If Carnatic musicians today are globe-trotters, it wasn't always this way. Looking back on how a taboo-bound tradition opened itself slowly to the world at large…
Indians now qualify among the world's most frequent travellers and leading the pack among Indians are the Carnatic musicians. There must hardly be an international flight today which does not have a singer or instrumentalist of that genre on board. And yet, less than a hundred years ago, travelling abroad was taboo.
When Tyagaraja in his ‘Dasarathi' thanked Rama for spreading his fame in far away lands, he must have definitely not included countries beyond the seas, for, crossing the waters was one of the most heinous of sins and usually resulted in summary excommunication. Fortunately for our musicians, Sri Lanka or Ceylon as it was then called was considered all right and so, that really became the first foreign destination. Taking the Boat Train from Madras to Dhanushkoti and from there the boat to Lanka and then once again boarding a train to Colombo soon became part of the routine. Performing at the Town Hall in Colombo was a matter of prestige and if you were lucky, even the Governor attended at times and gave you a letter of commendation. Lankan hospitality was lavish and it was just a short distance from home. Music festivals in Jaffna were never-ending, with temple after temple having its annual festival. Nagaswaram and Devadasi troupes camped there for months on end.
Avoiding the sea
As the South Indian population gradually increased in places such as Burma, invitations began coming from there. Travelling to Rangoon meant having to go to Calcutta and then taking a rather circuitous and risky overland route, but musicians did it all the same through the 1920s and early 1930s. Muthiah Bhagavatar, C. Saraswathi Bai and others routinely made this pilgrimage. Rewards from homesick Chettiars in these far-flung parts of the Empire were very attractive. The lucky ones even got full furniture suites made of Burma teak which were hauled all the way back.
Travelling by sea was by now considered a necessary evil and attracted a simpler punishment as compared to excommunication, though it all depended on how squeamish you were. Ritual purification ceremonies included having to swallow a pinch of cow dung! Musicians, however, were reluctant to try ships till Musiri Subramania Iyer and party went by ship to the Federated Malay States to gather funds for the Ramakrishna Mission. This was in the 1930s and Musiri was at the peak of his popularity. When he and his fellow musicians wandered into a high security naval base, arrest was imminent but someone recognised Musiri and all was well. Rajarathinam Pillai breached the Eastern-most frontier when he travelled all the way to Japan in the 1950s and returned boasting that he had done what no other “piping fellow” had ever done.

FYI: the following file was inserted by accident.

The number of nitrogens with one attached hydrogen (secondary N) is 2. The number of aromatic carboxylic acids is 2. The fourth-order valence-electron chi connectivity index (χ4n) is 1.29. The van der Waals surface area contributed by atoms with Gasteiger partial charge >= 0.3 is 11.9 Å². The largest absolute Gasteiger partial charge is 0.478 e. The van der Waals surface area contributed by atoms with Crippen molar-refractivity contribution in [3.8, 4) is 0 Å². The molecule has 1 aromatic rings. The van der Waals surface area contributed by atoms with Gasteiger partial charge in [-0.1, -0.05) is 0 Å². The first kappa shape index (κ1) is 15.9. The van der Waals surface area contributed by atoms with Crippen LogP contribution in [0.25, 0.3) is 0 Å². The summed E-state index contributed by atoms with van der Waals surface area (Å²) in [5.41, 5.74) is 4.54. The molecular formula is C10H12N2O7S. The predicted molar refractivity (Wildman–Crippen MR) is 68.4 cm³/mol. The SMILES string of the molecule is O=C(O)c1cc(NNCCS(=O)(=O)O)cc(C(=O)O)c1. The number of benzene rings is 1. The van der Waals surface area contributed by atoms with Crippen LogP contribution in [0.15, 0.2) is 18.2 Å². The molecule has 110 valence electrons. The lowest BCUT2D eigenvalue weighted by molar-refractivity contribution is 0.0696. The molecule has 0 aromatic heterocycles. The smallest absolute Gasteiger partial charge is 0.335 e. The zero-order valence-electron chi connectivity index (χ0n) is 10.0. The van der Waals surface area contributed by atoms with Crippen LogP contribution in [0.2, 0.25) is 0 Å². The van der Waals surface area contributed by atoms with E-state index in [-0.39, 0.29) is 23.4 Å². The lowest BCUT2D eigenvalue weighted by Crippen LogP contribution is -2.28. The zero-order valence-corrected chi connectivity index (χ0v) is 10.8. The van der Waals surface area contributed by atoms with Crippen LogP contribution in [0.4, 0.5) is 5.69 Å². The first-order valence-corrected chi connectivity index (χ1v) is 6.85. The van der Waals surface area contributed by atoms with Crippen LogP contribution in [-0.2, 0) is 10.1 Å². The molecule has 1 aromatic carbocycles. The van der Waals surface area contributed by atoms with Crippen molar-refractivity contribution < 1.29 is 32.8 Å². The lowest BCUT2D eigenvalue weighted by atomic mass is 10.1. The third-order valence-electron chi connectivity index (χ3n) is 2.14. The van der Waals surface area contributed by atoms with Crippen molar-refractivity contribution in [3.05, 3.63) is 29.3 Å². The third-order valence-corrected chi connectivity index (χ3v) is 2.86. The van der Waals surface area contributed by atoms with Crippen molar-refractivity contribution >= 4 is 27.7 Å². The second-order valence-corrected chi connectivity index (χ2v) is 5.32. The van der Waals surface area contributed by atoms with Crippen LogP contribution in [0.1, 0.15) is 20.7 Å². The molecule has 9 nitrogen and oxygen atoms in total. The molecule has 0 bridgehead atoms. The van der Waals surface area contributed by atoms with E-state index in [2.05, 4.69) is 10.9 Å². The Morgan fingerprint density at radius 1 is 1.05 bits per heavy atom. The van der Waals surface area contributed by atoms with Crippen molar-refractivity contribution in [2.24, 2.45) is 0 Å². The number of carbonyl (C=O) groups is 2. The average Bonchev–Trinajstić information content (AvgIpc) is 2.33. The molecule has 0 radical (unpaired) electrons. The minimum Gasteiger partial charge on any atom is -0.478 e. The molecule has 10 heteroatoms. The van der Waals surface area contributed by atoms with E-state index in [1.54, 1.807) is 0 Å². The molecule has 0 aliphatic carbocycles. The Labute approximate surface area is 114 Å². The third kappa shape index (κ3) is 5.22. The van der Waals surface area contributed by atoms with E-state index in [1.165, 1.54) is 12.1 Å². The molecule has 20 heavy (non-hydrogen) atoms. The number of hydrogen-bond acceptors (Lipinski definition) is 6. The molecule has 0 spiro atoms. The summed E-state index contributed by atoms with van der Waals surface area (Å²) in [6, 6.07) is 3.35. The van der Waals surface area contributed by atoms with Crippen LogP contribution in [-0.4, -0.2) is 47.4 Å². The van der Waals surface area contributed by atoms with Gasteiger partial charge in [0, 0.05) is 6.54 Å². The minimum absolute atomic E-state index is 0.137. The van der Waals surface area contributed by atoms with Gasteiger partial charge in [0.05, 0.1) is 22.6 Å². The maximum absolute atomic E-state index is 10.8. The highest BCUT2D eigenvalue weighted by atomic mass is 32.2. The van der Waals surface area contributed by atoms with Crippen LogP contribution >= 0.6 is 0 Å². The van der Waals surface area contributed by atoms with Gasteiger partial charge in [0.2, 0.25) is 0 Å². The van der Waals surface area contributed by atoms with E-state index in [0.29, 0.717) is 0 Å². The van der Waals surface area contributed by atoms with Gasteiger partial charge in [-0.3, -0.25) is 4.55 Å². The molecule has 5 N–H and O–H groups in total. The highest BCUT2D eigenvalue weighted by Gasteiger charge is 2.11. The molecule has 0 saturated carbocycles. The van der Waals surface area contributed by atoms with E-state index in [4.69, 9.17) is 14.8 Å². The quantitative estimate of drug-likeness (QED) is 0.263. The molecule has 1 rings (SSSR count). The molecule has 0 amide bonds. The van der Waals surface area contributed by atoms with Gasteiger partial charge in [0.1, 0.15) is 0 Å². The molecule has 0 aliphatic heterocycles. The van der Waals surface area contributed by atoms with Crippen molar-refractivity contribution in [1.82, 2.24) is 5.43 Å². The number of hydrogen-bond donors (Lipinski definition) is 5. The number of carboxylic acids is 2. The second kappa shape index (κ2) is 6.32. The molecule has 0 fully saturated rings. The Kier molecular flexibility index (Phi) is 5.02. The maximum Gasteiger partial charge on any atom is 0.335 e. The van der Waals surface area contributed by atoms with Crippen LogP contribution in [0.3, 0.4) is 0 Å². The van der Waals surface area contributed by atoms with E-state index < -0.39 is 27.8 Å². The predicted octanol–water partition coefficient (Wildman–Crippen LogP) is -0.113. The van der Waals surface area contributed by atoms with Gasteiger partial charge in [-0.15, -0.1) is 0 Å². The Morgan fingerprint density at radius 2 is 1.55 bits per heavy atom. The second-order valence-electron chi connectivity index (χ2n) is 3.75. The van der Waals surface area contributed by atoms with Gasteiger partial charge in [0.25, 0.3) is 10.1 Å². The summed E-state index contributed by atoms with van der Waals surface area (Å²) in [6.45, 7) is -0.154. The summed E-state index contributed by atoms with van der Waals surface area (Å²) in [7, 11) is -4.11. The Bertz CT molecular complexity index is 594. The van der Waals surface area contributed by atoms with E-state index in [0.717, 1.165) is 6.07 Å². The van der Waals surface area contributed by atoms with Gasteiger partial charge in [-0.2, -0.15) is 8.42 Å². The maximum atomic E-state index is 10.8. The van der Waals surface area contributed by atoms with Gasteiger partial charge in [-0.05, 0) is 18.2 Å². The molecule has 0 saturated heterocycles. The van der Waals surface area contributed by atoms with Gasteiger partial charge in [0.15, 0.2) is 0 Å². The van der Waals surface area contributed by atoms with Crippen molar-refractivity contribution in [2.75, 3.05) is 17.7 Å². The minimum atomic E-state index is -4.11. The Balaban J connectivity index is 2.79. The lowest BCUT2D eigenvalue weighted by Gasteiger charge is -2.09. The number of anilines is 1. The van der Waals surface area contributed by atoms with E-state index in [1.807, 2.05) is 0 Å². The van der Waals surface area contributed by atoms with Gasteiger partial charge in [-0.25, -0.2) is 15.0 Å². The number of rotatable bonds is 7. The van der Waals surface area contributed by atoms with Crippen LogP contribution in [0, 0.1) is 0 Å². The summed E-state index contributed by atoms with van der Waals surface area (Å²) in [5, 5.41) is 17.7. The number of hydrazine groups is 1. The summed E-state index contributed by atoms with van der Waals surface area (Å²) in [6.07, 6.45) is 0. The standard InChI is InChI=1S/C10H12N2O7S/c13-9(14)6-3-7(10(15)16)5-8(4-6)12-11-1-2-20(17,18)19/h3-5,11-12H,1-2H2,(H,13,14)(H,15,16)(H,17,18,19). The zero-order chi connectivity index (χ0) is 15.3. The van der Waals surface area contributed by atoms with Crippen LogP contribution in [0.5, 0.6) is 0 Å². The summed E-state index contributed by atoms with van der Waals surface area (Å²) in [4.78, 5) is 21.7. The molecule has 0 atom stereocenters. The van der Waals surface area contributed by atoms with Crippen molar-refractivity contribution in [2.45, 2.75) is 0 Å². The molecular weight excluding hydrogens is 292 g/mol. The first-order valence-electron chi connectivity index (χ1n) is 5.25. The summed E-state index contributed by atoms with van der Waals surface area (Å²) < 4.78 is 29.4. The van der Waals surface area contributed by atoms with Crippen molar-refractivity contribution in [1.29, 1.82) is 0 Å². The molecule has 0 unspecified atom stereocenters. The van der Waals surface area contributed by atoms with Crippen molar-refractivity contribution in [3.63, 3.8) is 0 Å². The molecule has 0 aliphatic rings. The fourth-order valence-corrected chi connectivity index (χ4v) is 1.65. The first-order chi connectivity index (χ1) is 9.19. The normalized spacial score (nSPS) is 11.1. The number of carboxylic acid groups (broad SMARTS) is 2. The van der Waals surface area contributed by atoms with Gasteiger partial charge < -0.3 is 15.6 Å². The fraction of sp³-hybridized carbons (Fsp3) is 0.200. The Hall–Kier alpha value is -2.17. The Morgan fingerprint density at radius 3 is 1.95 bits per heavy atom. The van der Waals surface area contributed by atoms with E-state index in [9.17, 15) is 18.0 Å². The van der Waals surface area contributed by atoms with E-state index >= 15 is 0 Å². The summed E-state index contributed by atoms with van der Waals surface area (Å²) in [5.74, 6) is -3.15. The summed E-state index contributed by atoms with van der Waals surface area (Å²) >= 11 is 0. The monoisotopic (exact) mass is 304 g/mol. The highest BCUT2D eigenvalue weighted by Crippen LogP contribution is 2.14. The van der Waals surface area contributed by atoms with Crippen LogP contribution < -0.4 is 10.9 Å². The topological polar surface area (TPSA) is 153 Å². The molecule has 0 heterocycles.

Going West was not so easy. The Indian population there had not yet reached a critical mass. The brain-drain to the U.S. was still in the nascent stage when S. Balachander and N. Ramani made their trip in 1961. On their return a public felicitation was organised for them, it being almost like a journey to the moon and back. In all this, Balachander's earlier U.S.S.R. tour in the late 1950s was almost forgotten. But there is no doubt he was the pioneer. In 1965 the Earl and Countess of Harewood came to Madras. They heard our musicians sing, went into raptures over Semmangudi, MS, KVN and others. Invitations followed for the Edinburgh Music Festival and our musicians took flight. But Semmangudi proved inflexible. His orthodoxy ensured he never went abroad. The next year M.S. Subbulakshmi sang at the United Nations and made waves.
The 1950s and 60s were when some Westerners made serious attempts to study our art. Harold Powers, Jon B. Higgins, Johanna Spector… the list is not long, but these scholars did ensure that Carnatic music was spoken of in Universities abroad. Teaching assignments were given to visiting musicians, with the tradition at the Wesleyan University being the longest.
From the 1970s onwards, concert invitations from the West, East, Down Under and just about any other place have boomed. A thriving Indian population ensured that Tyagaraja Aradhana was celebrated in almost all parts of the globe, making the bard's claim in ‘Dasarathi' true in abundant measure. There have been music festivals in Europe, arangetram concerts for budding talents in London, weddings in Malaysia… the opportunities are endless. True, our musicians have occasionally had problems with bidets and at times have sighed over a three-month-old rasam being fished out of the cold storage, heated and served, but they do appreciate the passion for the art which makes the NRI repeatedly organise concerts and creating a market where none existed earlier. Carnatic music has truly breached boundaries. What next? A concert on the moon?
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